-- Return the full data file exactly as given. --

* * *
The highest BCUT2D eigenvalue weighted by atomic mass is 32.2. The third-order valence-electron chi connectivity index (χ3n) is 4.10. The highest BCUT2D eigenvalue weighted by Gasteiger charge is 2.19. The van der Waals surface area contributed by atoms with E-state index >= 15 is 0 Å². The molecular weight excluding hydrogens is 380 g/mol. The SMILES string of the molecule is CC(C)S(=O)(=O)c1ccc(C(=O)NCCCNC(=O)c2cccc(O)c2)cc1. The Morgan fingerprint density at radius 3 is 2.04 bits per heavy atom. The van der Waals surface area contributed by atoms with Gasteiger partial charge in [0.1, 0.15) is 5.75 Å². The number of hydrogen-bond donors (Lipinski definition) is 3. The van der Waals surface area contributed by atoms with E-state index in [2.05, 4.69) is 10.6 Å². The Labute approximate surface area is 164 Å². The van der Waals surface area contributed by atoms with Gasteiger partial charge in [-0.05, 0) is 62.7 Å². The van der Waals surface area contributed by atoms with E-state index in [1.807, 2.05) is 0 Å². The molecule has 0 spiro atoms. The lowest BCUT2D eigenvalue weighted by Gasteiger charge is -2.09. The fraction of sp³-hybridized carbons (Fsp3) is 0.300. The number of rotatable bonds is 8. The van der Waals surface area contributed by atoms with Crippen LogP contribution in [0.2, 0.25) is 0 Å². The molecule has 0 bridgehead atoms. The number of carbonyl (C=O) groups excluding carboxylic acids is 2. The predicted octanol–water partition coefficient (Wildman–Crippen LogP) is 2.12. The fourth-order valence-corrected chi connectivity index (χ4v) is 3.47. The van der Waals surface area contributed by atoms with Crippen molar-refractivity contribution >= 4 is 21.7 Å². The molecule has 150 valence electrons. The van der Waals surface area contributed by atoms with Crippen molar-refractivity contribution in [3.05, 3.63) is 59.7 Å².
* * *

The highest BCUT2D eigenvalue weighted by atomic mass is 32.2. The third-order valence-electron chi connectivity index (χ3n) is 4.10. The highest BCUT2D eigenvalue weighted by Gasteiger charge is 2.19. The van der Waals surface area contributed by atoms with E-state index >= 15 is 0 Å². The molecular weight excluding hydrogens is 380 g/mol. The SMILES string of the molecule is CC(C)S(=O)(=O)c1ccc(C(=O)NCCCNC(=O)c2cccc(O)c2)cc1. The Morgan fingerprint density at radius 3 is 2.04 bits per heavy atom. The van der Waals surface area contributed by atoms with Gasteiger partial charge in [0.1, 0.15) is 5.75 Å². The number of hydrogen-bond donors (Lipinski definition) is 3. The van der Waals surface area contributed by atoms with E-state index in [2.05, 4.69) is 10.6 Å². The Labute approximate surface area is 164 Å². The van der Waals surface area contributed by atoms with Gasteiger partial charge in [-0.05, 0) is 62.7 Å². The van der Waals surface area contributed by atoms with E-state index in [1.807, 2.05) is 0 Å². The molecule has 0 spiro atoms. The lowest BCUT2D eigenvalue weighted by Gasteiger charge is -2.09. The fraction of sp³-hybridized carbons (Fsp3) is 0.300. The number of rotatable bonds is 8. The van der Waals surface area contributed by atoms with Crippen LogP contribution in [0.2, 0.25) is 0 Å². The molecule has 0 bridgehead atoms. The number of carbonyl (C=O) groups excluding carboxylic acids is 2. The predicted octanol–water partition coefficient (Wildman–Crippen LogP) is 2.12. The fourth-order valence-corrected chi connectivity index (χ4v) is 3.47. The van der Waals surface area contributed by atoms with Crippen molar-refractivity contribution >= 4 is 21.7 Å². The molecule has 150 valence electrons. The van der Waals surface area contributed by atoms with Crippen molar-refractivity contribution in [3.05, 3.63) is 59.7 Å².